Pete Rose played the game differently than anyone else. When he drew a walk, he dashed to first base as if he were being chased by a leopard, as fast as he would run on a ground ball to short. He ran to his defensive position at the start of the inning; he ran full tilt back after the inning was over. He actually ran from the on-deck circle to the batter’s box; if he struck out he raced back to the dugout. If he had to back up another fielder, he backed him up at full speed, as if he fully expected that he would have to make a play. He was not blessed with great speed or strength or quickness or agility, but he was perhaps the most competitive player who ever lived. He hustled, from April first to the end of the season, like nobody else we ever saw; he was called Charlie Hustle. He loved the game of baseball, he loved playing baseball for a living, and he made sure that it showed every day.
Sportswriters worshiped him. This was the guy, the one guy, who played the game the way it was supposed to be played, the human training film. …When Pete Rose was discovered to have feet of clay, the sportswriters who had lionized him turned on him like a pack of vultures.
Now, I never particularly liked the Pete Rose show, and for a long time about the only thing I ever wrote about him was that he wasn’t as good as everybody said he was. But Pete Rose was never my hero, so his personal failings were never a source of pain to me. He is what he is. The man did get 4.256 hits in his career, more than a thousand of them for extra bases. …He drew more than 85 walks six times, won Gold Gloves as an outfielder, made the All-Star team at four positions, led the league in fielding percentage at three positions, led the league in outfield assists twice…had a 44-game hitting streak, had two streaks of 500 or more consecutive games played, and took six teams to the World Series.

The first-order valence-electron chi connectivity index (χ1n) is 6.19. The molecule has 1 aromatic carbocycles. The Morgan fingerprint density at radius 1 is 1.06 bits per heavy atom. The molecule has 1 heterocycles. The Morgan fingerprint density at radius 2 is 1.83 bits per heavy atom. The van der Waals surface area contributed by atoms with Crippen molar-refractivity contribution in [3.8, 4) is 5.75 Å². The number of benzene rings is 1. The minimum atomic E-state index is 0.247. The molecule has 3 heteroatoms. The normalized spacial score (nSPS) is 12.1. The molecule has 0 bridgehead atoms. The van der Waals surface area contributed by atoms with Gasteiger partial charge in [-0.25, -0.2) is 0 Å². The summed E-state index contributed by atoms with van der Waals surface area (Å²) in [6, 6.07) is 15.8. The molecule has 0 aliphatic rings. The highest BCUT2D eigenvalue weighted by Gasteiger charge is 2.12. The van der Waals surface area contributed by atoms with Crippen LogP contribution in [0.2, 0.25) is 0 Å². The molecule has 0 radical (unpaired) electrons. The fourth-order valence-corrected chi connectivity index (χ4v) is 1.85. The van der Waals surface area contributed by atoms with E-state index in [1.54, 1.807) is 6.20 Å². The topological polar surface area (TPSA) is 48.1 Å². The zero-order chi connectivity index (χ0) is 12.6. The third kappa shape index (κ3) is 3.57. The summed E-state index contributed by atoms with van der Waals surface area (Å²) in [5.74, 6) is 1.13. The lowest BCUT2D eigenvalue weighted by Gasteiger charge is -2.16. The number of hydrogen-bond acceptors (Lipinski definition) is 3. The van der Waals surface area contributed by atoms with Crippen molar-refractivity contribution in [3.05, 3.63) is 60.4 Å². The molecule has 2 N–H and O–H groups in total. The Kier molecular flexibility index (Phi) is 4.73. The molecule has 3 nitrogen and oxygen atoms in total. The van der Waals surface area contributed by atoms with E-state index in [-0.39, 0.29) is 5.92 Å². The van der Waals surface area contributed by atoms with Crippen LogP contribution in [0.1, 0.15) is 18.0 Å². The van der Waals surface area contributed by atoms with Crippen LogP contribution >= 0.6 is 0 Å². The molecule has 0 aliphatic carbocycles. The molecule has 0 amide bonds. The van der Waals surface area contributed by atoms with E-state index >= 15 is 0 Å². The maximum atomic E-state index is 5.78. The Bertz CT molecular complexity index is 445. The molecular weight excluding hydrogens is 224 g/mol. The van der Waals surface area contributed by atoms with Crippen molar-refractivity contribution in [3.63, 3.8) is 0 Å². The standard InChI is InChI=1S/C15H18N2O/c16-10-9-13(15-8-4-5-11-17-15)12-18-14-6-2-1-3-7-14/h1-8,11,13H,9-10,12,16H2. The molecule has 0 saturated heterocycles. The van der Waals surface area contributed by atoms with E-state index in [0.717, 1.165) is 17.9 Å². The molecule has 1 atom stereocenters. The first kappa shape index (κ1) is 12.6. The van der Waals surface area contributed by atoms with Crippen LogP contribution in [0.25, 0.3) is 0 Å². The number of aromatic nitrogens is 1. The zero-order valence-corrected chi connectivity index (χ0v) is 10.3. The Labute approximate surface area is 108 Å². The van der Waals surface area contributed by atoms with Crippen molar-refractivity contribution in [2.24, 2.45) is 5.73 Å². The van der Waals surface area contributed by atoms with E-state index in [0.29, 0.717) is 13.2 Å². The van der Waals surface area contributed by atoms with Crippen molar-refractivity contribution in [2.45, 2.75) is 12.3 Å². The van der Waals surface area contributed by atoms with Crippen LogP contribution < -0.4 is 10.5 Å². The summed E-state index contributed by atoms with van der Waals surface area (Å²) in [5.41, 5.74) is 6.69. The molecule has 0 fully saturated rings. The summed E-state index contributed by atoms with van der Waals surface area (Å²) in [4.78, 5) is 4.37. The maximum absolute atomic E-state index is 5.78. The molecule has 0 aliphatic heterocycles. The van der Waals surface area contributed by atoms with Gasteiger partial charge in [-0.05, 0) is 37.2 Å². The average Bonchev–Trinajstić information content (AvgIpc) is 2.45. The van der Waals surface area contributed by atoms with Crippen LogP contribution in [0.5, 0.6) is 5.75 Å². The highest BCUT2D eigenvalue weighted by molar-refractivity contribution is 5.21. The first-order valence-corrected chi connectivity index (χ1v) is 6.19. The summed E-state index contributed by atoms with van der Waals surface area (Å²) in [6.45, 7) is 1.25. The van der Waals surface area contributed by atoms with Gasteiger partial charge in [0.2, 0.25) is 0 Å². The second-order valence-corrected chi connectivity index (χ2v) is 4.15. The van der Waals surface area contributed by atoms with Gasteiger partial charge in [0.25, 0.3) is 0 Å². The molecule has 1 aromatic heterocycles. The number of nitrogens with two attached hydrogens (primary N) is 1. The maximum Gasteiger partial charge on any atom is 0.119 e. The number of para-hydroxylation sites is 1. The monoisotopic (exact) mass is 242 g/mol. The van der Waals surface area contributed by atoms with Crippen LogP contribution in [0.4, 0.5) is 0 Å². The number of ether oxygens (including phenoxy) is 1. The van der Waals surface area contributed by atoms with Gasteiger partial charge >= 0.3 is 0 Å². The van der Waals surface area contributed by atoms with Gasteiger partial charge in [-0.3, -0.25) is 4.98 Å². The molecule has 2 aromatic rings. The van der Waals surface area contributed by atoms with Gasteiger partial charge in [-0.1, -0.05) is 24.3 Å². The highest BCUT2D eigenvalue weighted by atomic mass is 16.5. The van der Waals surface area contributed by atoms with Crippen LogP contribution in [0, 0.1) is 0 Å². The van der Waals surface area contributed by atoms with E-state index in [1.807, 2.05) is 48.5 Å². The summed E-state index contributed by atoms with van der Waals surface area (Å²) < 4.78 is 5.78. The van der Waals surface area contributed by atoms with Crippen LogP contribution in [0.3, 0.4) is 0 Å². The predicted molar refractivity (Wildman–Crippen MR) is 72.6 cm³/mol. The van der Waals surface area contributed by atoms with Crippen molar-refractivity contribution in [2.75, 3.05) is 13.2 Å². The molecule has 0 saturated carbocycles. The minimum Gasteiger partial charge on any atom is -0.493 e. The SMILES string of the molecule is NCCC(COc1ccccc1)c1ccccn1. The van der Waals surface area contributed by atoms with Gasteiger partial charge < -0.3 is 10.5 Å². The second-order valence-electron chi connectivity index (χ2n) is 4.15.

Pete Rose had more extra base hits in his career than Mike Schmidt, Rogers Hornsby, Ernie Banks, Mickey Mantle, Al Simmons, Eddie Mathews, Willie McCovey, Harmon Killebrew, or Joe DiMaggio. …Pete Rose had almost as many extra base hits in his career as (Roy) Campanella had hits. Which is better to start a pennant race with, a guy that you think might be the MVP, or a guy that you know is going to hustle every day and get 200 hits?
As Rose approaches his 74th birthday, and as we all watch the debate surrounding him grow ever-louder as next year’s All-Star game in Cincinnati draws closer, it’s much more enjoyable (to me, at least) to remember what Rose was, rather than what he wasn’t. He was a force of nature on the field. If you were a Reds fan in the 1970s who worked your butt off all day long at some low-paying job and just wanted to listen to the Reds on the radio, or wanted to see the Reds win on the rare occasion you were able to get to the ballpark, there’s a reason Pete Rose was your hero.
No, Pete Rose wasn’t the greatest hitter of all time, and he has screwed up almost everything in his life. I don’t really think he deserves to be let back into baseball, and that’s entirely his own fault.
But man, that dude could play.